Like many legal processes, divorce can be a “hurry up and wait” experience. You and your attorney may be working to meet a deadline one day, and then you’re waiting for days or longer to hear from your spouse, their attorney, your financial advisor or someone else.
All of this requires a degree of patience that is often in short supply for those in an emotional, stressful situation like divorce. Once you’ve made the difficult decision to end your marriage, you want it to be over as soon as possible. However, with important agreements to work out involving child custody, support and property division, it takes some time.
The danger of impatience during your divorce
While it’s normal to feel impatient, it doesn’t lead to good decisions. As one certified divorce financial analyst (CDFA) points out, “patience could be your best friend through a divorce….this is the time to learn the value of it.”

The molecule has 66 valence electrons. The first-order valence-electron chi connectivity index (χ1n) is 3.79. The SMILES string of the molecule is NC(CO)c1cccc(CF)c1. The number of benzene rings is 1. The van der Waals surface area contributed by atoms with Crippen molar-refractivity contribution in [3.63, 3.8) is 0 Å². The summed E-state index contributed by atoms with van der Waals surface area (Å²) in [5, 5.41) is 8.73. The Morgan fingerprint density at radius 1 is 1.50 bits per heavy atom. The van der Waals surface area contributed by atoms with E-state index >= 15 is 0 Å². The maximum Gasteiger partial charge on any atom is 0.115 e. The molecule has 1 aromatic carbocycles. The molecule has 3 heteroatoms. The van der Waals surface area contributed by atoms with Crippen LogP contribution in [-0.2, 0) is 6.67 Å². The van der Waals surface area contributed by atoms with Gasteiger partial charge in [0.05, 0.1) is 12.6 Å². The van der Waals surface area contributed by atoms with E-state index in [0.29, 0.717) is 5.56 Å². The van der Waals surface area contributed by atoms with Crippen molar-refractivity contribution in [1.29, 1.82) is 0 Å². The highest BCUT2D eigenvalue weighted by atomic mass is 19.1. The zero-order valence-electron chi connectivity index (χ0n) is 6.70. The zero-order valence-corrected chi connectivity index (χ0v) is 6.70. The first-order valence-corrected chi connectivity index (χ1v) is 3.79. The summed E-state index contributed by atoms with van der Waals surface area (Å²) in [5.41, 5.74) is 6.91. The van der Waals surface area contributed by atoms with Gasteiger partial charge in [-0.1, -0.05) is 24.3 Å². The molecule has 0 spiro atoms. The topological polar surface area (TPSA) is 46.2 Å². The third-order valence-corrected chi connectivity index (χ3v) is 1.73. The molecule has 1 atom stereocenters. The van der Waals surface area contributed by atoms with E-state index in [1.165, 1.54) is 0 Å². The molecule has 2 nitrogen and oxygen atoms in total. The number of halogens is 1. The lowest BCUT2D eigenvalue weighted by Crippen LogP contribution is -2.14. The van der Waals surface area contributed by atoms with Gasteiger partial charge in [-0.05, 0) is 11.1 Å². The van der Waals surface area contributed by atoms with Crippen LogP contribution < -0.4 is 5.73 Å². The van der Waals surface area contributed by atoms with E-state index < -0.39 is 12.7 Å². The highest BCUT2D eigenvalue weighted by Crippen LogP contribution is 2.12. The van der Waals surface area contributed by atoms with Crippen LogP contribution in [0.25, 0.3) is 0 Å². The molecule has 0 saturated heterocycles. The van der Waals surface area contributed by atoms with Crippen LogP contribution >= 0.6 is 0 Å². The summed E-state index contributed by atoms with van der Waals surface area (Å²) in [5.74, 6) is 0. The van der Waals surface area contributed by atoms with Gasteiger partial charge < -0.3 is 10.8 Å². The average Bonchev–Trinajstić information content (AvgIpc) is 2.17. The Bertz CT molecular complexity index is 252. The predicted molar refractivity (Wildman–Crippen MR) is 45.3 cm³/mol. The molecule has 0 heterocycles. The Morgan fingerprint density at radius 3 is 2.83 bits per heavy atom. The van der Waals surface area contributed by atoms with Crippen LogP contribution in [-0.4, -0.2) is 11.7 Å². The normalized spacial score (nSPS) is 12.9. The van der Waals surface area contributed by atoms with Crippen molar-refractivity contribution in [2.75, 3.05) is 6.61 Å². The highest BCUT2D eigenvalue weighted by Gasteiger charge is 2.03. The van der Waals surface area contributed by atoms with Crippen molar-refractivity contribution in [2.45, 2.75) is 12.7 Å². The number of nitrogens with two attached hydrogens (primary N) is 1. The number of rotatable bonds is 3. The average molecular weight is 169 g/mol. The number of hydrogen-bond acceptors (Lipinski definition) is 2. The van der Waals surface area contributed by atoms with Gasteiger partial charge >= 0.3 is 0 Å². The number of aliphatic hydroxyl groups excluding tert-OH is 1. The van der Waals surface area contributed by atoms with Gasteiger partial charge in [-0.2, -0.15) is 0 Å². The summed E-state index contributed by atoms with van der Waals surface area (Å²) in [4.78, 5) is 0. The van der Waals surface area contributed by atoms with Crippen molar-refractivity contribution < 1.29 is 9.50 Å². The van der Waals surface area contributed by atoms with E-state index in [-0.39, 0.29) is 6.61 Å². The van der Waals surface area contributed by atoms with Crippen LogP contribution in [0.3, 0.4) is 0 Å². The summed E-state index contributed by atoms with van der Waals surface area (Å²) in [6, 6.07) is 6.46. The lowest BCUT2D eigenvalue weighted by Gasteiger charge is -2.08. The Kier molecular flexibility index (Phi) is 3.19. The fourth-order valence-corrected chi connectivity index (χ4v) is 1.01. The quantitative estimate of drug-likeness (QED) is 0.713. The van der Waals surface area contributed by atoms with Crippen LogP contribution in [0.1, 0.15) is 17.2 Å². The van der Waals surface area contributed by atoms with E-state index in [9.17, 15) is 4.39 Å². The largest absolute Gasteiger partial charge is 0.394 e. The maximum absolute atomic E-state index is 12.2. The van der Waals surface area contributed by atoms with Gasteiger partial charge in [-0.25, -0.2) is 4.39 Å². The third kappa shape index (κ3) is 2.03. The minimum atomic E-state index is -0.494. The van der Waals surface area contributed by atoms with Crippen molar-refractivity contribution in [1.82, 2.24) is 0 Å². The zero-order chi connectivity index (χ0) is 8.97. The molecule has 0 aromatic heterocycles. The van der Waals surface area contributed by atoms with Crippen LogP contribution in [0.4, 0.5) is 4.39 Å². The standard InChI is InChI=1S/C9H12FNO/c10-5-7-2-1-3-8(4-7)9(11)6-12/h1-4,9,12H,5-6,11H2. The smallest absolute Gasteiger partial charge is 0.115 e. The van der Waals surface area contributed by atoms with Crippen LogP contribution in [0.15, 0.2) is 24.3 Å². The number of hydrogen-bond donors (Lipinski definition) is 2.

Impatience can lead to lashing out at your soon-to-be-ex, which is only going to make things worse. It can also lead to poor decisions like giving in to things you’re not really happy with just to move on or demanding things you don’t really care about just to get back at your spouse. If your spouse sends you an angry text or email, don’t respond immediately. Leave it and then re-read and respond later.
Focus on the “knowns” to stay in the present
So if you’re in the middle of the divorce process and waiting for your spouse and their attorney to provide information or for a court date that’s weeks away, what can you do to avoid letting impatience get the better of you? The CDFA recommends focusing on the “knowns.”
There are a lot of unknowns, and that can be overwhelming. What do you know? Your children will always be in your life, even if you’re still negotiating the custody schedule. You’ll be okay financially, even if you’re still working out the division of assets. You’ll still have your family and friends, even if you lose some “couple friends” you really weren’t close to anyway.
Rely on your team. Your attorney, financial advisor, therapist and other professionals you’re working with have experience, training and an objective perspective that can be invaluable in this situation — and they expect you to lean on them for guidance.